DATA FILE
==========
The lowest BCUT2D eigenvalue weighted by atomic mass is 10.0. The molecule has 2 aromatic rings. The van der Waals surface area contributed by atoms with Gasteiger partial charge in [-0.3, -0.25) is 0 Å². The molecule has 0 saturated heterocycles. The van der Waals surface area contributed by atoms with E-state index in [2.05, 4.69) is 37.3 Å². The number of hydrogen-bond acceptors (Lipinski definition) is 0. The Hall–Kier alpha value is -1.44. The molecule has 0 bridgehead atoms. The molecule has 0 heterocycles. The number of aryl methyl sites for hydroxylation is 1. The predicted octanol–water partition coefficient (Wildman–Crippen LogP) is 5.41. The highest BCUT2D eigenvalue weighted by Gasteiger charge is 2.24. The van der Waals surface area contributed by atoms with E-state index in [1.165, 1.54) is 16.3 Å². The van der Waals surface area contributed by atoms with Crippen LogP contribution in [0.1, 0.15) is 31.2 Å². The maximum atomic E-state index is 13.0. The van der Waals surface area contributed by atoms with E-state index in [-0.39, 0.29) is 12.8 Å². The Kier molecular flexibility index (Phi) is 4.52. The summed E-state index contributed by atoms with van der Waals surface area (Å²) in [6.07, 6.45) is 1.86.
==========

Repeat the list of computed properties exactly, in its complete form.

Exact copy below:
The lowest BCUT2D eigenvalue weighted by atomic mass is 10.0. The molecule has 2 aromatic rings. The van der Waals surface area contributed by atoms with Gasteiger partial charge in [-0.3, -0.25) is 0 Å². The molecule has 0 saturated heterocycles. The van der Waals surface area contributed by atoms with E-state index in [2.05, 4.69) is 37.3 Å². The number of hydrogen-bond acceptors (Lipinski definition) is 0. The Hall–Kier alpha value is -1.44. The molecule has 0 bridgehead atoms. The molecule has 0 heterocycles. The number of aryl methyl sites for hydroxylation is 1. The predicted octanol–water partition coefficient (Wildman–Crippen LogP) is 5.41. The highest BCUT2D eigenvalue weighted by Gasteiger charge is 2.24. The van der Waals surface area contributed by atoms with E-state index in [1.165, 1.54) is 16.3 Å². The van der Waals surface area contributed by atoms with Crippen LogP contribution in [0.1, 0.15) is 31.2 Å². The maximum atomic E-state index is 13.0. The van der Waals surface area contributed by atoms with E-state index in [-0.39, 0.29) is 12.8 Å². The Kier molecular flexibility index (Phi) is 4.52. The summed E-state index contributed by atoms with van der Waals surface area (Å²) in [6.07, 6.45) is 1.86.